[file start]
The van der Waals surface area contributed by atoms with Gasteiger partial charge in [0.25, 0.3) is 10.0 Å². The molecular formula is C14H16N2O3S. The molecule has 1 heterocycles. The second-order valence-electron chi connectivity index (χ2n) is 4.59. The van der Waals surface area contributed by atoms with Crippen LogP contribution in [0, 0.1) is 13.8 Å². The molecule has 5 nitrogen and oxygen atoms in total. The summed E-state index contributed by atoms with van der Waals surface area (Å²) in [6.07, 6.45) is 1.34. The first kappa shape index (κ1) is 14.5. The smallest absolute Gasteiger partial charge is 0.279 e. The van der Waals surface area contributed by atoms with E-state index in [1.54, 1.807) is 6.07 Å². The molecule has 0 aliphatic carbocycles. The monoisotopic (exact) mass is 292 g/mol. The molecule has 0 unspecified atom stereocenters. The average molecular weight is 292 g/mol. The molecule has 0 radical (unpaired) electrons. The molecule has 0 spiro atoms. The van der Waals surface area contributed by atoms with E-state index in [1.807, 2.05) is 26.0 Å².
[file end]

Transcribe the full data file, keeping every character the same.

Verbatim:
The van der Waals surface area contributed by atoms with Gasteiger partial charge in [0.25, 0.3) is 10.0 Å². The molecular formula is C14H16N2O3S. The molecule has 1 heterocycles. The second-order valence-electron chi connectivity index (χ2n) is 4.59. The van der Waals surface area contributed by atoms with Crippen LogP contribution in [0, 0.1) is 13.8 Å². The molecule has 5 nitrogen and oxygen atoms in total. The summed E-state index contributed by atoms with van der Waals surface area (Å²) in [6.07, 6.45) is 1.34. The first kappa shape index (κ1) is 14.5. The smallest absolute Gasteiger partial charge is 0.279 e. The van der Waals surface area contributed by atoms with E-state index in [1.54, 1.807) is 6.07 Å². The molecule has 0 aliphatic carbocycles. The monoisotopic (exact) mass is 292 g/mol. The molecule has 0 unspecified atom stereocenters. The average molecular weight is 292 g/mol. The molecule has 0 radical (unpaired) electrons. The molecule has 0 spiro atoms. The van der Waals surface area contributed by atoms with E-state index in [1.807, 2.05) is 26.0 Å².